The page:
LOS ANGELES — Its budget gap growing and its political process for addressing the gap unhinged, California will begin Thursday to pay vendors and taxpayers with i.o.u.’s, only the second time the state has adopted the emergency payment method since the Great Depression.
By Thursday afternoon, state officials said, 28,742 warrants worth $53.3 million will be printed and readied for distribution. If the state’s fiscal crisis – which has left California unable to pay all of its bills – continues without a budget settlement, it would issue as much as $3.36 billion for the month of July.
The bulk of the warrants – which will offer recipients an interest rate of 3.75 percent -- will be issued to Californians waiting for their income tax refunds, though some will be issued to local governments as well as to vendors doing business with the state. Federal and state laws prohibit paying state employees, schools, or Medicaid recipients with the warrants. The issuance of i.o.u.’s comes after state lawmakers and Gov. Arnold Schwarzenegger failed to agree on how to close a state budget hole — now roughly $27 billion — by the end of the fiscal year on Wednesday. The state is essentially too short on cash to pay its bills, and will continue to issue warrants — with potential long-term serious damage to the state’s credit rating — until the budget impasse is resolved.
In the meantime, Mr. Schwarzenegger, a Republican, has ordered state workers to take a third furlough day each month, beginning next Friday, to help stave off a further cash crisis in the state. On Wednesday, he proclaimed a fiscal emergency and called for a special session to continue the budget debate.
A union representing engineers immediately filed a lawsuit protesting the third furlough day. “Telling people to stay home a third day a month slows economic recovery,” Mark Sheahan, of the Professional Engineers in California, said in a statement announcing the lawsuit. Vendors and state residents who receive warrants may take them to a bank or credit union that accepts them for cash, or hold on to them until their maturity date — which will probably be sometime in October — and get their cash plus the accrued interest.
On Thursday, a small handful of banks – including Bank of America, Wells Fargo and Chase -- indicated that they would accept the warrants, but only through the middle of the month. The state’s trade association offered less-than-overwhelming optimism that more banks would step up, citing the technical difficulties in managing the IOUs coupled with fear of getting paid out in early October, when the warrants are set to mature.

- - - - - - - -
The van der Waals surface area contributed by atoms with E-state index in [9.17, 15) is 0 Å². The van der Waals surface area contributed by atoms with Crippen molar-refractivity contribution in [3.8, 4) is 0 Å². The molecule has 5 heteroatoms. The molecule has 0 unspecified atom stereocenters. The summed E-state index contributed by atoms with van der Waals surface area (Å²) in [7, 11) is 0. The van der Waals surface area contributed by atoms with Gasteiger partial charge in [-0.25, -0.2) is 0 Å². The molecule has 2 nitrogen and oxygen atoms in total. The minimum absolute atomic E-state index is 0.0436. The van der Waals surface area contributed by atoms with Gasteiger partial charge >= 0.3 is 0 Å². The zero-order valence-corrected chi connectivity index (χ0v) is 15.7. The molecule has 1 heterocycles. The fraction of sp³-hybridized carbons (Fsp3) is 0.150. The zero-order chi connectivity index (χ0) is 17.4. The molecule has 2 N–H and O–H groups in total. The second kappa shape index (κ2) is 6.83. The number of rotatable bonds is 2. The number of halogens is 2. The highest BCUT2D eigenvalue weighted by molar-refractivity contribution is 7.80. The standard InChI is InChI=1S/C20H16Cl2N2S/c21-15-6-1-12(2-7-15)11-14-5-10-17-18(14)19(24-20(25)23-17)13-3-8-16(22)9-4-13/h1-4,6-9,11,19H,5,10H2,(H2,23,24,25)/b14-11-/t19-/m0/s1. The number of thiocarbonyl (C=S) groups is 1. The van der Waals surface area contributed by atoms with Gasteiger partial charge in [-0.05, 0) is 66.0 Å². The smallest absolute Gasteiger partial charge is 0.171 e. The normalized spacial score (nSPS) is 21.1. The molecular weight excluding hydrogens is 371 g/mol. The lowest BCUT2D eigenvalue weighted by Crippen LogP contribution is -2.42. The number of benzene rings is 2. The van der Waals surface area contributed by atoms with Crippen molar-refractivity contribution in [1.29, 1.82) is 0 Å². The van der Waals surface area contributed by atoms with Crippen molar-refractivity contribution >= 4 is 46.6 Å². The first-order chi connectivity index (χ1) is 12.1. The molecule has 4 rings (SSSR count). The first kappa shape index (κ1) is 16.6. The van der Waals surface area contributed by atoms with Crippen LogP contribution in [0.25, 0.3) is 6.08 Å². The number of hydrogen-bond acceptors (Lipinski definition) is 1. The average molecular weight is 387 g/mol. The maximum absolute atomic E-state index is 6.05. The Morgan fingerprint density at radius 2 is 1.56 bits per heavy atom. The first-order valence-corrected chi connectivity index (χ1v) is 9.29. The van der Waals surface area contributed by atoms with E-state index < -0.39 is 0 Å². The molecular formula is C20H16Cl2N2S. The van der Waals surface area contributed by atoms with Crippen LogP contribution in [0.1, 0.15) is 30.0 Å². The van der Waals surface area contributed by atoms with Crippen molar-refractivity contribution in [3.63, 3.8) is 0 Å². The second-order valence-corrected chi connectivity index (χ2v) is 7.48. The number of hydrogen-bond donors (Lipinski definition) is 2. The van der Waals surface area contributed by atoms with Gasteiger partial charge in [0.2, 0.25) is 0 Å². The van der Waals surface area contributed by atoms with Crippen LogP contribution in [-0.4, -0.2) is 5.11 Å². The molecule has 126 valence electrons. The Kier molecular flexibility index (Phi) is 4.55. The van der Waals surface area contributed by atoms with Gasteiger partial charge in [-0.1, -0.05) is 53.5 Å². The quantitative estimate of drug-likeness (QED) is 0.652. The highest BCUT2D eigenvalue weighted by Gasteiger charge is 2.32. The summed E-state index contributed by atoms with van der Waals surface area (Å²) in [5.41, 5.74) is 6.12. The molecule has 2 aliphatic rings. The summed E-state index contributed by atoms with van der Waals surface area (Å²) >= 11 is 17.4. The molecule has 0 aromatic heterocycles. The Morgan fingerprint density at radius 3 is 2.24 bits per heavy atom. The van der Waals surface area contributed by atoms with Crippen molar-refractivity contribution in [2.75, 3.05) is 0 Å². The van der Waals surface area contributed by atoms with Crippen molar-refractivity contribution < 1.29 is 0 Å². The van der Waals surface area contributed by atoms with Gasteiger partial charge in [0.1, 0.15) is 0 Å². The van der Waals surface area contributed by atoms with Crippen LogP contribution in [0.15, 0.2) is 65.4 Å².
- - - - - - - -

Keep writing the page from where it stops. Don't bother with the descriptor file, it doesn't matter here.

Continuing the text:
“In evaluating potential registered warrant acceptance, banks have been advised by regulatory authorities to consider such issues as credit quality, capital requirements and concentration limits,” the president of the California Bankers Association, Rod Brown, said in a prepared statement. “Given the poor credit rating of California – the worst in the nation – banks may be hesitant to extend credit to the state.”
Democrats in the State Legislature tried unsuccessfully to stave off the need for the warrants through piece-meal budget cutting earlier in the week that was blocked by Republican lawmakers.
The Democrats, who are in the majority in both houses of the legislature, are at bitter war with Governor Schwarzenegger, who has said he will sign no budget legislation that does not close the entire budget gap and include several significant policy changes that will have an impact on future budgets. The governor’s failure to sign off on legislation earlier in the week that would have reduced payments to schools and thereby pushed off the need for IOUs was met with rage by State Senator Darrell Steinberg, the president pro tem, who called it “without question the most irresponsible act I’ve seen in my 15 years of public service.”
The governor held his first of two planned news conference in Southern California here Thursday to denounce the lawmakers, whom he has already taken to task in every possible media — television, video and Twitter feed — for mulling, in one instance, changes to a law concerning the tail of cows while the budget stalemate continued. He also promoted several policy initiatives, including some that are sure to run afoul of public employee unions, which have historically been aligned with Democrats.
“I presented my proposal and asked the legislature to make the tough decisions that are necessary and to make the real tough and deep cuts,” Mr. Schwarzenegger said during his news conference in Los Angeles. He added: “Instead of negotiating and coming to a budget agreement, they decided to debate and to debate and to have hearings and more debates and more hearings and finger-pointing and assigning blame. At the end of the day, they haven’t accomplished anything.”
Tags: Darrell Steinberg, Schwarzenegger, California politics, California budget, Twitter, Bank of America, Wells Fargo, Chase, Professional Engineers in California, State legislature, Warrants, IOU’s, budget gap, the great depression,